Saviour, listen while we plead,
We, the living, for the dead!


“ON Saturday morning at eleven o'clock, the Bishop left his Majesty's yacht Herald, under a salute from the shipping, and landed at the upper stepping stones of the wharf, where he was received by a guard of honour of the 35th regiment. Four companies of the Royal Regiment of Militia, under the command of Major Walrond, were also there by order of his Excellency the Governor, and formed a line on each side of the street from Trafalgar-square, leading to the church, through which the Bishop, attended by nearly the whole of the Clergy of the island, with the Rev. Archdeacon Parry, the Rev. Mr. Adam, and the Rev. Mr. Chaderton, (Rector of St. George's Tortola), walked to St. Michael's church. The procession having arrived at the church, the Rev. Mr. Garnett, our Rector, conducted the Bishop to the chair prepared for him on the right side of the altar; his Lordship's Secretary, Mr. Coleridge, read aloud the Royal Commission, and the certificate of the Bishop having been duly consecrated; at the conclusion of which the Rector ushered his Lordship into the Stall, fitted up some time ago by the provident care and attention of the Vestry for his reception. The morning service was then read by our Lecturer, the Rev. Mr. King, with which were joined the Prayers for the 29th of January, being the anniversary of our gracious King's Accession to the Throne of his ancestors. We are disposed to consider this as a peculiarly happy coincidence of events: and, so powerfully were our feelings excited on the interesting occasion, that independent of our joy at seeing the hope, for many anxious months ardently cherished, at last realized, of seeing our own Bishop, we hailed the double celebration of the day as an auspicious omen for our country. An immense crowd of persons, who filled not only the pews but the aisles of the church, were gratified, and we are sure we use no unfit word when we say, they were delighted to hear the Communion Service read by the Lord Bishop. His voice, and his manner

of reading the Commandments, and the beautiful Prayers from the service for the King's Accession, were, beyond comparison, fine and impressive.

Notwithstanding the vast assemblage of persons of every description, the instant that the Bishop's deep-toned commanding voice was heard, the most perfect silence prevailed; and, when he pronounced the blessing, we do believe it penetrated the heart of every one present: every countenance indicated a feeling which words would fail to describe. When we think on the affectionate earnestness, the pious fervour with which he gave utterance to his words, we do indeed feel a conviction that it was with all his heart and soul that this Minister of the Gospel invoked the blessing of the Most High, the adorable Trinity, upon the people of this land. And, oh! that we could, in the prophetic spirit of the Patriarch, repeat “ Yea, and they shall be blessed.”—The Barbadian Newspaper, Tuesday, February 1, 1825.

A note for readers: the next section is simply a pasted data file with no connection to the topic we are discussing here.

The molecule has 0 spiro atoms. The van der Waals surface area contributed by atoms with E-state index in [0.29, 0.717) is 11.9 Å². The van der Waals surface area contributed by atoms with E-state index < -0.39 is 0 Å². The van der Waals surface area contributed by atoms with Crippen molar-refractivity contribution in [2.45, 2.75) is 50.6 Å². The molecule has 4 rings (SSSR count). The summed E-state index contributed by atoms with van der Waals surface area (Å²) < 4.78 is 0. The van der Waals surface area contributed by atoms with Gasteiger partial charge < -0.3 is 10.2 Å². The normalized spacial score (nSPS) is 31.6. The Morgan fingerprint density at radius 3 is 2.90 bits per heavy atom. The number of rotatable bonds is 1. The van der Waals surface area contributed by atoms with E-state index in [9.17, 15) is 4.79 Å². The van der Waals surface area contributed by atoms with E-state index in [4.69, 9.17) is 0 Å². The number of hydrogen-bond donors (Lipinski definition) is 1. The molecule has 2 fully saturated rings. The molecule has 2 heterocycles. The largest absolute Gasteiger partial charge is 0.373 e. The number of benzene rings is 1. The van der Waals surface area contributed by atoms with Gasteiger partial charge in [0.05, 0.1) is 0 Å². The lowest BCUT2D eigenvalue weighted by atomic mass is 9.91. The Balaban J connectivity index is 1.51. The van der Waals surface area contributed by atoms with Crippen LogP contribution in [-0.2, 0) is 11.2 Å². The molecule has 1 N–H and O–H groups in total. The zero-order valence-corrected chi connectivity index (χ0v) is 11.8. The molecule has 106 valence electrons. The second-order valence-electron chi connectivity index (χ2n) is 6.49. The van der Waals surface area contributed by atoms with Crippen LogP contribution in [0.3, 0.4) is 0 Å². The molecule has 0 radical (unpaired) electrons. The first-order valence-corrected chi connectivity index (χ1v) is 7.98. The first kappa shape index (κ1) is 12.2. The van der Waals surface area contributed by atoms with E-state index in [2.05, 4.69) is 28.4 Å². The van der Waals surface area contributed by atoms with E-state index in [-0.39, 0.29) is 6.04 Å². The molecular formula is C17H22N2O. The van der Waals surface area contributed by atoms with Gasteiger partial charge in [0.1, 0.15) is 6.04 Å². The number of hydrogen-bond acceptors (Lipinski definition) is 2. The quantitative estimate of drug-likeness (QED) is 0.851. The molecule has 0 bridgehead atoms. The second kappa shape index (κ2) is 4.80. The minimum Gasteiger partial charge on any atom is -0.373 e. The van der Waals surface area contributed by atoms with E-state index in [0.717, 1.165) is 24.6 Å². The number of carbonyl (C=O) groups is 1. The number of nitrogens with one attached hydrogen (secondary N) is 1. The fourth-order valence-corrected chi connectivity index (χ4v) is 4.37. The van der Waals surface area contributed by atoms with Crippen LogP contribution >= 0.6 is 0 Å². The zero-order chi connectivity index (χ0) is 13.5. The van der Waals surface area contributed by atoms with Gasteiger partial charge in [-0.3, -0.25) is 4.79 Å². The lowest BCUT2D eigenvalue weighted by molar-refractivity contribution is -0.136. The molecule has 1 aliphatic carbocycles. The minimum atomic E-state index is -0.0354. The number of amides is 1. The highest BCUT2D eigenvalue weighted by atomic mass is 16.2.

A deputation from the Clergy having previously waited on his Lordship on board the Herald, and ascertained when it would be convenient to him to receive the body of the Clergy, the Clergy repaired in a body to his Lordship's residence, where they delivered a congratulatory address to him on his landing: after which his Lordship was sworn in as a Member of the Council. The Bishop subsequently visited the schools at Bridgetown, with the state of which he professed himself satisfied, and was about to proceed on a tour through the different parishes.

The Bishop of Jamaica sailed inmediately for Jamaica, where he arrived, on the afternoon of February 11. Shortly after the Herald came to anchor at Port Royal, Vice Admiral Sir Laurence Halstead, with the different Captains of the squadron, and Commissioner Ross, went on board and complimented the Bishop on his safe arrival. Every preparation was made for his reception on landing with the honours due to his rank and sacred office.